Chocolate Macarons


05 Jan Chocolate Macarons

Macaron with chocolate ganache

Remember my resolution to espouse joy, accept my weakness for sugary treats and let the professionals worry about the camera work? Well, today I share with you one of the highlights of my food writing career and a few less than stellar pictures.

Recently, I spent an afternoon at Bonnie Gordon College with Master Chocolatier Derrick Tu Tan Pho. Not only did I learn a lot about one of my favourite edible culinary inspirations, I got to make impossibly shiny macarons and near-nebulous mousse alongside some of my favourite human culinary inspirations. Forgive me if I name drop or two but wouldn’t you get a little excited if you sat beside the iconic Elizabeth Baird for two glorious uninterrupted hours, watched the talented Emily Richards drizzle her name in chocolate, piped batter alongside the all-knowing Susan Sampson and talked muffins with prolific author/editor Jennifer Mackenzie?

In between mouthfuls of macarons and potentially addictive chocolate pearls, I scribbled enough notes to fill a small binder.  So I’m breaking my afternoon of chocolate nirvana into a few of posts, which I’ll share with you over the next little while. After all, too much chocolate in one seating will spoil your dinner. Plus, I get to relive the joy a few more times.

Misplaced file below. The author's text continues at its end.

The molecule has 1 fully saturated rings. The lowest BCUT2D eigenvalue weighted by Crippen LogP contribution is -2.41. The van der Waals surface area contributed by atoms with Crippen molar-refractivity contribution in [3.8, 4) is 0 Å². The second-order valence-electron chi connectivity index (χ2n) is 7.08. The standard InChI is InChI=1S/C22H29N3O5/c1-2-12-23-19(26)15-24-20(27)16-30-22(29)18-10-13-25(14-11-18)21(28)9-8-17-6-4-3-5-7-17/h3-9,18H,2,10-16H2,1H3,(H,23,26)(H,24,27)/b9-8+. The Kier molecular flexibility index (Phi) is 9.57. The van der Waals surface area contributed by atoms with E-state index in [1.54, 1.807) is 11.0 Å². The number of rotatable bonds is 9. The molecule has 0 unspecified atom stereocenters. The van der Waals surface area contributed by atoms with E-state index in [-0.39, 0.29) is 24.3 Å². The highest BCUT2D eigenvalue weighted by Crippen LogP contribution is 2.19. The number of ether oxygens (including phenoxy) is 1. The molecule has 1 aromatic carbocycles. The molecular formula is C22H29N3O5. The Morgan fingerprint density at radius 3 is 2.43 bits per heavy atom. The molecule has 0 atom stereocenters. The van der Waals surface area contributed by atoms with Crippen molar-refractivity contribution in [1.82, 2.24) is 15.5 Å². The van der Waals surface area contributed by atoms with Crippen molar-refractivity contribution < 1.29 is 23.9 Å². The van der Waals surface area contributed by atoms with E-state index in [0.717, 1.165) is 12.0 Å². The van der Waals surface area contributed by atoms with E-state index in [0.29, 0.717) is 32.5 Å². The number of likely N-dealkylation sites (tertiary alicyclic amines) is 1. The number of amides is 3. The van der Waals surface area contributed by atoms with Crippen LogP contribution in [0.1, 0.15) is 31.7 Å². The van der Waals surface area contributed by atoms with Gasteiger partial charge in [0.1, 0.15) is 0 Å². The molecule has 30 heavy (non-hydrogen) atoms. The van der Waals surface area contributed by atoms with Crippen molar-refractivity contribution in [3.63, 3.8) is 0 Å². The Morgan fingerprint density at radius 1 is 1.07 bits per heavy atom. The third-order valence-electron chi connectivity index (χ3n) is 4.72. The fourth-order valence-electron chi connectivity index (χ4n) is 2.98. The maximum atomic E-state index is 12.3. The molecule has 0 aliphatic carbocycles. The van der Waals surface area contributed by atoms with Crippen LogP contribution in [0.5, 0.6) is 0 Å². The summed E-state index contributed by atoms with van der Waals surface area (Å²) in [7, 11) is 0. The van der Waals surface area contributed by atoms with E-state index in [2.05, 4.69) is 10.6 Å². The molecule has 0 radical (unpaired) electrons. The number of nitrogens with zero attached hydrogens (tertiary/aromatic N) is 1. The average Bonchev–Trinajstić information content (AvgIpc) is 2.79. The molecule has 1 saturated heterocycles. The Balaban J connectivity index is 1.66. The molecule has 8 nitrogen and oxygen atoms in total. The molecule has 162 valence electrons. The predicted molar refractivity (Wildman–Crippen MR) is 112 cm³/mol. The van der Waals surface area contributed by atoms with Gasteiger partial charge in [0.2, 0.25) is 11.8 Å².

Did I mention I sat beside Elizabeth Baird?

Piping macarons

Elizabeth Baird pipes macarons with the help of Derrick Tu Tan Pho

The first dish Derek made was the classic macaron. Most macarons I’ve tasted were more sweet than flavorful, but Derrick’s were rich and intense. The top quality chocolate made all the difference. The ganache filling was so delicious you’d want to eat it with a spoon — which is exactly how Elizabeth enjoyed hers. I followed suit — just so she wouldn’t feel self-conscious. Yup, that’s me. Always falling on the culinary sword — or spoon, in this case.